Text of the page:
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Transferring ownership

A couple we’ll call Herb and Martha, both 71, have done well with their grain farm, currently 2,800 acres, in south central Manitoba. It has taken them half a century of work to accumulate the land and to build their business, but today, with combined assets of $5 million including $2 million retained earnings inside their farming corporation, their problem is passing on their business to their children.

One son, now 38, has his own farm and equipment but farms co-operatively with his parents. Another son, 36, and his wife have a separate farming corporation not far away. Only their daughter, 39, is working off farm with no wish or plan to be a farmer. The problem is to create a way to transfer the farm, machinery and associated property while minimizing taxes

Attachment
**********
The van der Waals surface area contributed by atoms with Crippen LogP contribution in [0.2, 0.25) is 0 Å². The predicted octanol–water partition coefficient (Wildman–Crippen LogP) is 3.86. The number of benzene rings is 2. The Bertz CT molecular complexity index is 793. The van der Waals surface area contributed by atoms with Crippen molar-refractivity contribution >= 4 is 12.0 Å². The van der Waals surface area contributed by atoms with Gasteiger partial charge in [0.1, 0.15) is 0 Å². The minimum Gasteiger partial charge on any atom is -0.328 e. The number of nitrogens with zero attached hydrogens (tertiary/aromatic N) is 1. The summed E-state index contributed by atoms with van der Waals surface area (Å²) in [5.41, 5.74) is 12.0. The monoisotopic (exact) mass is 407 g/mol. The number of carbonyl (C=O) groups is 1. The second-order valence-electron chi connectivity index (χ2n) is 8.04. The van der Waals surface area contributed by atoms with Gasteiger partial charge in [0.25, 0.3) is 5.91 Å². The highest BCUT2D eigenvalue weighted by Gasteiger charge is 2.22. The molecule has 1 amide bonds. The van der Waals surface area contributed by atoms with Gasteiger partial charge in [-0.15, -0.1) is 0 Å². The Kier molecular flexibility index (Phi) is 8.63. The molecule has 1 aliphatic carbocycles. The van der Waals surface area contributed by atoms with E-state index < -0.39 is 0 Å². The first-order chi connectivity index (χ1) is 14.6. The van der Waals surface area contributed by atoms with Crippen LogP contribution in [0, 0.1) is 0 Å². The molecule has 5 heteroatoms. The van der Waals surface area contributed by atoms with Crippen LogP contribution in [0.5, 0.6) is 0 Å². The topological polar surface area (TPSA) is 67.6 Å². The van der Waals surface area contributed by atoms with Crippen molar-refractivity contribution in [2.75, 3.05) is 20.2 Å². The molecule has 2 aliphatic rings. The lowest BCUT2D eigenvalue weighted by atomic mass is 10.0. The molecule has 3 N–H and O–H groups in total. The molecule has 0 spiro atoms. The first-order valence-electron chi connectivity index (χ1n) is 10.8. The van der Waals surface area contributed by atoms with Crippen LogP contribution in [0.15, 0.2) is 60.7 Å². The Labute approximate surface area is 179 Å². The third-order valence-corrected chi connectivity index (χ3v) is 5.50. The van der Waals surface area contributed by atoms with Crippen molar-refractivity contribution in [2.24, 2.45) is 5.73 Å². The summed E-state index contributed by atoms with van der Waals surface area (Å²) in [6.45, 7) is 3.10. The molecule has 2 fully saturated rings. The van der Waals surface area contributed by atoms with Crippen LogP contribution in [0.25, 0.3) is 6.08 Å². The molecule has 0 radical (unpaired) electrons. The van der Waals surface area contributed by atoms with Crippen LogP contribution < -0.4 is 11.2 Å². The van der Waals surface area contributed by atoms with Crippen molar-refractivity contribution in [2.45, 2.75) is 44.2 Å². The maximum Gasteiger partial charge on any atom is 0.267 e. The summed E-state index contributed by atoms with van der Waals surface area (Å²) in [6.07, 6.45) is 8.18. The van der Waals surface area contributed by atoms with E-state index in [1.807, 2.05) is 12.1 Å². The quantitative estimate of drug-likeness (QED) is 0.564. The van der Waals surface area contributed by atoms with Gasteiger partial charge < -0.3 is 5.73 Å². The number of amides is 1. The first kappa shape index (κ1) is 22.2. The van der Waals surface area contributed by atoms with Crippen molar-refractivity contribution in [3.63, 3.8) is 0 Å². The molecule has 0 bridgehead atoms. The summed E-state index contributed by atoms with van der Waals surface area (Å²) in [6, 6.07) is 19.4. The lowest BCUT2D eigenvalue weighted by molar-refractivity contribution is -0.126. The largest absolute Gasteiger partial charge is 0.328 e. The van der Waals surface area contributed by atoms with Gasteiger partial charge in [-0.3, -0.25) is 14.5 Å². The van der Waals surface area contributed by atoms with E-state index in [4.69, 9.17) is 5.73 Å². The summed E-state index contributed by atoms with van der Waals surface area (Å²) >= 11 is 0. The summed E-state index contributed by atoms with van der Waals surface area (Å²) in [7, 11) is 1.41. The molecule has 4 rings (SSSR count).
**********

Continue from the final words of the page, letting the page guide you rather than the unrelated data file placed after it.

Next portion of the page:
Farm Financial Planner asked Don Forbes, a farm financial planner with Don Forbes Associates/Armstrong & Quaile Associates Inc. of Carberry, Manitoba, to work with Herb and Martha to structure their retirement income.

Herb and Martha’s immediate goal is to retire with $100,000 pre-tax income extracted from the operating company in a tax-efficient fashion. They also want to devise a way to transfer their estate to their children and grandchildren.

A potential division

Given the size of the farming operation and its substantial value in land and retained earnings, some complexity in the transfer process is inevitable. A potential division of assets which would accomplish the goal of giving each child a fair share of the parents’ farming business could be as follows: